Sometimes I feel like vegetarian food gets a bad rap amongst those who aren’t “foodies.” Not so much sometimes, actually, as all the time. Like by eating tofu, they’ve already flashed the bat-signal of hippiedom into the air, guaranteeing that a dreadlocked man in Birkenstocks is going to swoop down in moments, bearing woolen socks, glass beads and a walking stick, forcing them to give up meat FOREVER and eat nothing but dandelion heads from a smelly co-op for the rest of eternity.
This is not technically true. It is also not technically true that buying an item that is “free-range,” “organic,” or “humanely raised” is the precursor to sending a strongly worded letter to the government that you no longer want to be on the electrical grid, since you will be spending the rest of your life freeing caged test-monkeys and picking nits off of hairy women. Honestly.
Sometimes eating vegetarian meals, or purchasing foods that have been handled in a kind or ecologically-minded way, just means that you’re thinking about what you’re eating and where it comes from. And I feel really lucky that I have this choice to make.
So Chris and I only buy free-range chicken products, and try our damnedest to score hormone-free, humanely-raised meat. We use recycled paper towels. I sometimes get overly upset about the use of styrofoam (there are other OPTIONS). And we eat vegetarian a couple of nights a week. It lowers our risk factors for heart disease, it reduces methane emissions and deforestation, and it just tastes SO GOOD. But we’re not giving up meat anytime soon. And we really like electricity and the internet. So don’t judge us too harshly.
Last night was a veggie night, and it was very, very satisfying and seasonally appropriate. I rolled out a simple tabbouleh, made from bulgur wheat, campari tomatoes, Euro-cucumbers, a salty Mexican cheese called “cotija,” which has a similar texture to feta, but doesn’t make me want to yark, and scallions. It was dressed with fresh parsley, mint, lemon juice, olive oil, and sea salt. Oh, and cracked pepper just for whoosits sake.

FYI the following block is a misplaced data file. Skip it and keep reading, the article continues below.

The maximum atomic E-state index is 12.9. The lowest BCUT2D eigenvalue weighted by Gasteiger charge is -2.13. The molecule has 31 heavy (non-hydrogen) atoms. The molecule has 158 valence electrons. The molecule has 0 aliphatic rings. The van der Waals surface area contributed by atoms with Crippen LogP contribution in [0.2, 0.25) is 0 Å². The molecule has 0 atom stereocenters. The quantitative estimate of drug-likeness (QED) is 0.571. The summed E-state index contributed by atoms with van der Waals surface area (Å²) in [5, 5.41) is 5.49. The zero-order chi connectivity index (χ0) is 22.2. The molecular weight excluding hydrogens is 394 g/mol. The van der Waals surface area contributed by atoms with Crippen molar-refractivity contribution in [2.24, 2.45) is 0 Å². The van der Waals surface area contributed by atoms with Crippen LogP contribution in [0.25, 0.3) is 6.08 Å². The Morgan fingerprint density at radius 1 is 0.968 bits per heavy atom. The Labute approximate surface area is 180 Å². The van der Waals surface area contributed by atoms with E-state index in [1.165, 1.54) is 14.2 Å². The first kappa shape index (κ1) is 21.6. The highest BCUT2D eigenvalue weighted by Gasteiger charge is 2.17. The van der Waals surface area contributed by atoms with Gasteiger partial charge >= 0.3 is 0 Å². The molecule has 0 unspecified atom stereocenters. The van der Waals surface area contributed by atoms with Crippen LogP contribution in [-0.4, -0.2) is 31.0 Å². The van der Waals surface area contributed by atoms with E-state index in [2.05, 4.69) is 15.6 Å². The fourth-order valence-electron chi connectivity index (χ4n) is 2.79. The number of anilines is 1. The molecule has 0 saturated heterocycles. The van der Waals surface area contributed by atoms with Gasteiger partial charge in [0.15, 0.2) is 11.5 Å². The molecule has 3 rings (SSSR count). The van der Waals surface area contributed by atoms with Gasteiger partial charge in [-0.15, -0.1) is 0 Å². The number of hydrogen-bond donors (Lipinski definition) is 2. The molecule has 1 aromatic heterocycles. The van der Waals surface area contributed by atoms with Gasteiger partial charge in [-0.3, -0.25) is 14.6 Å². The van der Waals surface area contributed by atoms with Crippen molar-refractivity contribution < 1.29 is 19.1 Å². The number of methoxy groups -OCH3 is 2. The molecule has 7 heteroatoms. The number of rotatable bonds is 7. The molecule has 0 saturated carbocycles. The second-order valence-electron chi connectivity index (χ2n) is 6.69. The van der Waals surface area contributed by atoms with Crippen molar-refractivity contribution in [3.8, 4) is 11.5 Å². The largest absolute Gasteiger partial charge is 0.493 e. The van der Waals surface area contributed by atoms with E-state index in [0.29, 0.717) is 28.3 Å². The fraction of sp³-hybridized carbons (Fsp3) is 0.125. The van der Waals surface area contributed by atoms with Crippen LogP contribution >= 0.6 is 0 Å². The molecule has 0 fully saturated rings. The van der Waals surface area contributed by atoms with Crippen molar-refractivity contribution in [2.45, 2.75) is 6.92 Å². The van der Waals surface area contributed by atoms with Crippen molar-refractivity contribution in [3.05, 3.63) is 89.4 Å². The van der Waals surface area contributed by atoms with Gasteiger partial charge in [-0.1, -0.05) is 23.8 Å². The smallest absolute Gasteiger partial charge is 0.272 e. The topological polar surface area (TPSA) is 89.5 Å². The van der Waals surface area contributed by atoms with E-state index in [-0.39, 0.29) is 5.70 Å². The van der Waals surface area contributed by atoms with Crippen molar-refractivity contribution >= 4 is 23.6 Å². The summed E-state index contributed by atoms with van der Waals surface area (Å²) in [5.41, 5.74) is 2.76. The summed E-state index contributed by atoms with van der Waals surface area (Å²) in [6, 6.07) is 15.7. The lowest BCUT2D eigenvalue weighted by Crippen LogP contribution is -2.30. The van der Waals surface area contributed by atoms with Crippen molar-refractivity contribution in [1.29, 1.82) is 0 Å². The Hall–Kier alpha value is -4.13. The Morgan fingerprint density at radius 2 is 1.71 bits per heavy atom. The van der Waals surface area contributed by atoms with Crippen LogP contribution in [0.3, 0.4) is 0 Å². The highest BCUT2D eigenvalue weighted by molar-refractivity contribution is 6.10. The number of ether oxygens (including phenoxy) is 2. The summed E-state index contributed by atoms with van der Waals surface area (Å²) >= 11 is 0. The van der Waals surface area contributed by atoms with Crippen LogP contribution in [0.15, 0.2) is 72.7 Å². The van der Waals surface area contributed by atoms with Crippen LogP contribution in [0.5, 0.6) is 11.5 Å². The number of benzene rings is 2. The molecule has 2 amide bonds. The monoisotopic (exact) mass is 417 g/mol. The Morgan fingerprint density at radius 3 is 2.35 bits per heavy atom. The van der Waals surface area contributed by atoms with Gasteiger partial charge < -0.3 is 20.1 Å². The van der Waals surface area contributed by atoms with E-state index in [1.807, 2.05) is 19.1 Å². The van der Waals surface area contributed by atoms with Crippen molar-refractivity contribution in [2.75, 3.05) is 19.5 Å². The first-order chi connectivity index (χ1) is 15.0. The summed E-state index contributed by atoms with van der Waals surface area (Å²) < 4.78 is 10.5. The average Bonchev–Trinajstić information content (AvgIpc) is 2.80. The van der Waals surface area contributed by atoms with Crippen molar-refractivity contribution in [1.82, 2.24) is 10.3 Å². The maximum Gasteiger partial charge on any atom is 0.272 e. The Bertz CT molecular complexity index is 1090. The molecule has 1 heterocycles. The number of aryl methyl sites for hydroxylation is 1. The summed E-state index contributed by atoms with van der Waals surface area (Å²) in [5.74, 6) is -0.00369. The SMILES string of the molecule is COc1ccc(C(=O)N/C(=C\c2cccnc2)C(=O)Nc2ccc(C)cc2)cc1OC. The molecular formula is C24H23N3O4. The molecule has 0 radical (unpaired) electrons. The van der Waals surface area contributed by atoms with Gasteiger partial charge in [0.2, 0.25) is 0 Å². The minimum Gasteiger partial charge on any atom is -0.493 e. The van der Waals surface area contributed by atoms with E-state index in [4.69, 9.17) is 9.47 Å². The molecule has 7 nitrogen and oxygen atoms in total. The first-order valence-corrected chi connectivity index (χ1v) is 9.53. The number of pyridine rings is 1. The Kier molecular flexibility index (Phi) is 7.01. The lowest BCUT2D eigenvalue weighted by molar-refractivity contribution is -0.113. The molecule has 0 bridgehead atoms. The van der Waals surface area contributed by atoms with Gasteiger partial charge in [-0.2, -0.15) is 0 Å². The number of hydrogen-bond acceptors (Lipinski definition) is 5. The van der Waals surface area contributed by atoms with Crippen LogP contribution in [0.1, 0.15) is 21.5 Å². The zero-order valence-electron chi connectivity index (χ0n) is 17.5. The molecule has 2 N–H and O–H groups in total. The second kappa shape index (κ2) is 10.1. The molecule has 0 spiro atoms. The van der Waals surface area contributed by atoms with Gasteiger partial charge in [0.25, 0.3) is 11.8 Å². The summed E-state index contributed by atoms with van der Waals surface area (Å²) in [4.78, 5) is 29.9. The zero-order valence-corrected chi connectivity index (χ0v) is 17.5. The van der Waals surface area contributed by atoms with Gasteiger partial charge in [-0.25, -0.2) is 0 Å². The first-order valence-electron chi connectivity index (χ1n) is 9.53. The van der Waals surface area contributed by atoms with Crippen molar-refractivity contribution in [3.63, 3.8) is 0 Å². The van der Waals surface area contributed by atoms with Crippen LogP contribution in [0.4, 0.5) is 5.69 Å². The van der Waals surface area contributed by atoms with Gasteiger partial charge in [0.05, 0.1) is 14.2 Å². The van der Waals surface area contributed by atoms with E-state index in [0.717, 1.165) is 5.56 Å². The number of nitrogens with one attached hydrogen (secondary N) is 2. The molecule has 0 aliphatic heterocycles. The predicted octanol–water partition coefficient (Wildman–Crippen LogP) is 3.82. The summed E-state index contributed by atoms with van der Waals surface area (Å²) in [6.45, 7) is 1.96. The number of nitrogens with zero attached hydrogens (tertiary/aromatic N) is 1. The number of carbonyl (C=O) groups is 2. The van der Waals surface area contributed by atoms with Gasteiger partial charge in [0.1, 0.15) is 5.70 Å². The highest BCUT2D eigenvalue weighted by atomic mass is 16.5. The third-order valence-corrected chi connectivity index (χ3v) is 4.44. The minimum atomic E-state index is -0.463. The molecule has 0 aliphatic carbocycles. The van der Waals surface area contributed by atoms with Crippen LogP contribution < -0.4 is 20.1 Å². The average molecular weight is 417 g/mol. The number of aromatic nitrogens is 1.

I couldn’t keep my spoon out of the bowl while it marinated. Tabbouleh gets better and better as it sits, but I have almost zero self-control. Because so much of it ended up in my belly while the rest of dinner was being prepared, I made good use of a block of extra-firm tofu. I weighed it down to get rid of the excess liquid, while the blender made short work of some lemon, scallion tops, cinnamon, coriander, sesame oil, chile paste and tamari. The tofu took a quick bath in the marinade, and then went into the grill pan to sear. The smoke from the cinnamon was like a punch in the sinuses, leaving me choking and teary-eyed, but the smell was enough to revive my appetite from its tabbouleh-binge.
Served together, the juxtaposition of smoky depth from the tofu with the bright, sunny, garden-orgy flavors of the tabbouleh was just the thing to make me forget about meat for an evening. Is it just me, or does summer do strange things to your tastebuds?